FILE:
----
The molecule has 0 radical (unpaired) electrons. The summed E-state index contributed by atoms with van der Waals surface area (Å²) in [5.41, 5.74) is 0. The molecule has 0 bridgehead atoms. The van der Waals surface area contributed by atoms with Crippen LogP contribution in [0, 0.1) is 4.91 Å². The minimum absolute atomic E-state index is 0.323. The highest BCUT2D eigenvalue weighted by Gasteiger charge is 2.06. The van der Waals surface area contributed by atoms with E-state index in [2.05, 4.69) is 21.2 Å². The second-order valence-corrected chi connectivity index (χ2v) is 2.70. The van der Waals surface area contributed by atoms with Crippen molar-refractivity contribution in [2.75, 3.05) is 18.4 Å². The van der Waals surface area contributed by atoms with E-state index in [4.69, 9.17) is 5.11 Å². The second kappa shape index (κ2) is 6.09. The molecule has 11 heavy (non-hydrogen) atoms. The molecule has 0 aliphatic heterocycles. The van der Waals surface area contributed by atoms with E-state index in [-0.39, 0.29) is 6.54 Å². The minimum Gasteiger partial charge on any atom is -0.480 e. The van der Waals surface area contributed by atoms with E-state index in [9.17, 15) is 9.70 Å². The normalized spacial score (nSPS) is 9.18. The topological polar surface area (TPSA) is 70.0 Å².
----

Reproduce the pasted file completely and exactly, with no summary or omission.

The molecule has 0 radical (unpaired) electrons. The summed E-state index contributed by atoms with van der Waals surface area (Å²) in [5.41, 5.74) is 0. The molecule has 0 bridgehead atoms. The van der Waals surface area contributed by atoms with Crippen LogP contribution in [0, 0.1) is 4.91 Å². The minimum absolute atomic E-state index is 0.323. The highest BCUT2D eigenvalue weighted by Gasteiger charge is 2.06. The van der Waals surface area contributed by atoms with E-state index in [2.05, 4.69) is 21.2 Å². The second-order valence-corrected chi connectivity index (χ2v) is 2.70. The van der Waals surface area contributed by atoms with Crippen molar-refractivity contribution in [2.75, 3.05) is 18.4 Å². The van der Waals surface area contributed by atoms with E-state index in [4.69, 9.17) is 5.11 Å². The second kappa shape index (κ2) is 6.09. The molecule has 11 heavy (non-hydrogen) atoms. The molecule has 0 aliphatic heterocycles. The van der Waals surface area contributed by atoms with E-state index in [-0.39, 0.29) is 6.54 Å². The minimum Gasteiger partial charge on any atom is -0.480 e. The van der Waals surface area contributed by atoms with E-state index in [9.17, 15) is 9.70 Å². The normalized spacial score (nSPS) is 9.18. The topological polar surface area (TPSA) is 70.0 Å².